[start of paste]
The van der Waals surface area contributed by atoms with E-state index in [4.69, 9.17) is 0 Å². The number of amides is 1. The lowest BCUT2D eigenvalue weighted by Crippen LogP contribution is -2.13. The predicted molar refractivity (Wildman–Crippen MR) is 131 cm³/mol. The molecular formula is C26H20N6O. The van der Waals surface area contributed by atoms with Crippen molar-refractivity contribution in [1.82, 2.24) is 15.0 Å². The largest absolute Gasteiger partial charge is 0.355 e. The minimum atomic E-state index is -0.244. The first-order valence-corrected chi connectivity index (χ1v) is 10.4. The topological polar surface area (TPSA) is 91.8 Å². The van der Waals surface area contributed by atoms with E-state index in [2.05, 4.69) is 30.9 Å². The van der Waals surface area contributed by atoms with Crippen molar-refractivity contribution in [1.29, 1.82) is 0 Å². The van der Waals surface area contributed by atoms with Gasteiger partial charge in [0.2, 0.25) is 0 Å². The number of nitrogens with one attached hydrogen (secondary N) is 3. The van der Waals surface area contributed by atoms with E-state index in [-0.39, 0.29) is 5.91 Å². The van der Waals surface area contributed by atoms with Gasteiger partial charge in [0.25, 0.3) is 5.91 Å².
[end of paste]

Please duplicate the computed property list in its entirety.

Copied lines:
The van der Waals surface area contributed by atoms with E-state index in [4.69, 9.17) is 0 Å². The number of amides is 1. The lowest BCUT2D eigenvalue weighted by Crippen LogP contribution is -2.13. The predicted molar refractivity (Wildman–Crippen MR) is 131 cm³/mol. The molecular formula is C26H20N6O. The van der Waals surface area contributed by atoms with Crippen molar-refractivity contribution in [1.82, 2.24) is 15.0 Å². The largest absolute Gasteiger partial charge is 0.355 e. The minimum atomic E-state index is -0.244. The first-order valence-corrected chi connectivity index (χ1v) is 10.4. The topological polar surface area (TPSA) is 91.8 Å². The van der Waals surface area contributed by atoms with E-state index in [2.05, 4.69) is 30.9 Å². The van der Waals surface area contributed by atoms with Crippen molar-refractivity contribution in [1.29, 1.82) is 0 Å². The van der Waals surface area contributed by atoms with Gasteiger partial charge in [0.2, 0.25) is 0 Å². The number of nitrogens with one attached hydrogen (secondary N) is 3. The van der Waals surface area contributed by atoms with E-state index in [-0.39, 0.29) is 5.91 Å². The van der Waals surface area contributed by atoms with Gasteiger partial charge in [0.25, 0.3) is 5.91 Å².